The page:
Kingella Kingae Infection

Kingella kingae or K. kingae is a bacteria that can cause infection. Most of the time, these bacteria do not cause infection. They live in the back of most young children's throats. However, an infection can set in if the bacteria get into the blood. Joints, bones, and the heart can become infected.

Most children who get this type of infection are 6 months to 2 years old. They are usually otherwise healthy. K. kingae infections can be treated. Most children recover completely.


It is thought that children pick up the bacteria from close contact with other children. This can happen at daycare or wherever children play together. Infection sets in when K. kingae bacteria get into a child's bloodstream. How or why this occurs in some young children is not understood.


Signs of a K. kingae infection may include:

  • Fever.

  • Joint pain and swelling. This occurs most often in the knee or ankle.

  • Bone pain.

  • Limping.

  • Cough.

  • Chest pain.

  • Trouble breathing.


To decide if your child has a K. kingae infection, your caregiver may:

  • Take a sample of fluids from the child's body. This could be blood or fluid from a joint. Your caregiver will use the fluid to grow a culture of the bacteria in a lab.

  • Order blood tests. These tests can:

  • Check the number of white blood cells. A high number can be a sign of infection.

  • Check for a protein that changes during infection. It is called C-reactive protein (CRP).

  • Check the erythrocyte sedimentation rate (ESR). That is how fast red blood cells fall to the bottom of a test tube. The test can show if there is inflammation in the child's body. This is a sign of infection.

  • Take a magnetic resonance imaging scan (MRI). This test can show infection in bones or joints.

  • Do an echocardiography test. This test uses sound waves to take pictures of the inside of the heart.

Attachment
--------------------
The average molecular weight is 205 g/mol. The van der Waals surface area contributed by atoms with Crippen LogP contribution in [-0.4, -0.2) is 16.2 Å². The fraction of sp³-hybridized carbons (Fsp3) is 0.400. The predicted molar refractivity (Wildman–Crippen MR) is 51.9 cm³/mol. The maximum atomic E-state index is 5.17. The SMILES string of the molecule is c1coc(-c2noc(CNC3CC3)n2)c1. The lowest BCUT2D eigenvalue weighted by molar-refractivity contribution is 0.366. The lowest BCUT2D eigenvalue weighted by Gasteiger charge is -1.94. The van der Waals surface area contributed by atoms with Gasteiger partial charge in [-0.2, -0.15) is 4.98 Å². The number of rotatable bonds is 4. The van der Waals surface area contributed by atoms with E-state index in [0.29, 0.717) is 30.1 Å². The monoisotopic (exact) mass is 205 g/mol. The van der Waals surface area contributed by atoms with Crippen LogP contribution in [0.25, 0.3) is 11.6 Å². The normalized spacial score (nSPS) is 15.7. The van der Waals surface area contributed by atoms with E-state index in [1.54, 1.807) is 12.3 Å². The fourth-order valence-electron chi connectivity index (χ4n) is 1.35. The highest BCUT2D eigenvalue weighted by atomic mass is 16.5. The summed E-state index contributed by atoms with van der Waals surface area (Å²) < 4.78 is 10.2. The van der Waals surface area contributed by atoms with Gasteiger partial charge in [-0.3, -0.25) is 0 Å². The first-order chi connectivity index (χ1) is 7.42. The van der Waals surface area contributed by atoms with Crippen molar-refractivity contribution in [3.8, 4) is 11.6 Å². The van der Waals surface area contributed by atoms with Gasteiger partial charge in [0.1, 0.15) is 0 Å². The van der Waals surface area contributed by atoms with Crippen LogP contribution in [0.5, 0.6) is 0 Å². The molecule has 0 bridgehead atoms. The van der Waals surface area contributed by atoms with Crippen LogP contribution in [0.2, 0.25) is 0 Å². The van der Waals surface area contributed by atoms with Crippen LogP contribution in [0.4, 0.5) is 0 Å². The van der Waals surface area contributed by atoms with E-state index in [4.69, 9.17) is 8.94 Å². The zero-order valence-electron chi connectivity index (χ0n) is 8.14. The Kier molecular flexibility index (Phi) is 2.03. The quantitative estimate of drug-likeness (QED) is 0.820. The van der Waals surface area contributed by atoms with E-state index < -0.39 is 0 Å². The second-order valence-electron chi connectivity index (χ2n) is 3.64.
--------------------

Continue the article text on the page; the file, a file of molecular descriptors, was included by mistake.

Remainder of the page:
• Do a polymerase chain reaction (PCR) test. This test can find K. kingae by looking for its genetic makeup or DNA.


Antibiotic medicines usually work very well to treat a K. kingae infection. Penicillin and cephalosporin are antibiotics that are often used. At first, the medicine may be given through an intravenous line (IV). A needle is put in the child's arm or hand. The medicine flows into the child's body through the IV. Once the infection starts to clear up, your child may be given antibiotics in pill form. Antibiotics may be needed for as long as 6 weeks. This will depend on how bad the infection is and which part of the body is infected.


  • Give antibiotics as directed. Make sure your child finishes them even if he or she starts to feel better.

  • Only give over-the-counter or prescription medicines as directed by your caregiver.

  • Make sure your child drinks enough fluids to keep his or her urine clear or pale yellow.

  • Do not let your child go back to normal activities until your caregiver says it is okay.

  • Keep all follow-up appointments as directed. This is how your caregiver can make sure your child's treatment is working.


  • Your child has trouble taking his or her medicine.

  • Your child has an oral temperature above 102° F (38.9° C).

  • Your baby is older than 3 months with a rectal temperature of 100.5° F (38.1° C) or higher for more than 1 day.


  • Your child has worsening bone or joint pain.

  • Your child has trouble breathing.

  • Your child has an oral temperature above 102° F (38.9° C), not controlled by medicine.

  • Your baby is older than 3 months with a rectal temperature of 102° F (38.9° C) or higher.

  • Your baby is 3 months old or younger with a rectal temperature of 100.4° F (38° C) or higher.


  • Understand these instructions.

  • Will watch your child's condition.

  • Will get help right away if your child is not doing well or gets worse.